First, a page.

“Copenhagen Play Portrays Bohr and Heisenberg
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It is not often that a play comes along that is based on solid research in the history of science. It is even rarer that such a play becomes a considerable public success, while at the same time receiving high acclaim from historians of science and scientists alike. Michael Frayns play “Copenhagen, based on the uncertainties surrounding the 1941 meeting between physicists Niels Bohr and Werner Heisenberg in German-occupied Copenhagen, is such a play. It has already played for nearly two years in London, has been extremely well received in several other European cities, and recently opened in New York City.
The play has been published as a book in England and is forthcoming in the US. The book includes a “Postscript in which Frayn explains why he wrote the play along with a competent discussion of some of the main historical issues involved. The Postscript shows that Frayn is not satisfied with showing the play, he also encourages discussion of it.
In this spirit, the Niels Bohr Archive (NBA) in Copenhagen was able to organize, on 19 November 1999, a public seminar entitled “Copenhagen and Beyond: The Interconnections between Drama, Science, and History. Whereas Frayn took up the issue from the point of view of the dramatist, historian of science Robert Marc Friedman (who himself has written a televised drama drawing on his historical research) introduced the historians perspective. The director of the Danish production, Peter Langdal, talked about the special challenges involved in setting up the play in Bohrs home town. The physicists viewpoint was taken care of by Nobel laureate Ben Mottelson. Further information about the seminar is being entered on the NBAs new Web site, http://www.nbi.dk/nba/. The event was by far the best-attended in the NBAs irregular series of history of science seminars.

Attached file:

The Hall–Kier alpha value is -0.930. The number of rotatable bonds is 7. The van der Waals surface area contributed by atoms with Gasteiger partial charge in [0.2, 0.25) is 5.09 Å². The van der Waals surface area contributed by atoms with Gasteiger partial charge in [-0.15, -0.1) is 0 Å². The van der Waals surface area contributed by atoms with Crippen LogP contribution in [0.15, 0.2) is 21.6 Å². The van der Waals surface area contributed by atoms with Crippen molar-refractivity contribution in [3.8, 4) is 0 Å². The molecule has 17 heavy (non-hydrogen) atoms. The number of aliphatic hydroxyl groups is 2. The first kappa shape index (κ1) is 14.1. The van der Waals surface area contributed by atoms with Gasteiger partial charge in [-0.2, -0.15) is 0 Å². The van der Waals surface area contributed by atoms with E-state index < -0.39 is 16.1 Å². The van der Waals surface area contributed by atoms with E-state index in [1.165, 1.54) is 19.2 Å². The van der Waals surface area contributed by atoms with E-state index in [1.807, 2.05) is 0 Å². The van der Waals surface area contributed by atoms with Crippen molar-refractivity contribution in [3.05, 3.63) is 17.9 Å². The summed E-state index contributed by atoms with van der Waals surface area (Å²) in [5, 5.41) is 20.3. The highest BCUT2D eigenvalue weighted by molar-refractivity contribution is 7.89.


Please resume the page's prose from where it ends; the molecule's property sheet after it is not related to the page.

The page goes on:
In the same spirit, the opening of “Copenhagen in New York City precipitated a day-long series of workshops on March 27 organized by The American Physical Society and co-sponsored by the Friends of the AIP Center for History of Physics. Frayn shared the discussion with prominent physicists such as Hans Bethe and John Wheeler, who are old enough to have discussed the fateful 1941 meeting with Bohr or Heisenberg a few years after it took place. The workshops attracted an overflow audience and a surprising amount of media attention. It is important that historians of science continue to draw on Frayns play in order to explore not just the specific historical question, but also how history of science can inform dramatic work, and, most challenging of all, how and when drama can be used as an alternative vehicle for presenting history of science to scholars and the general public alike.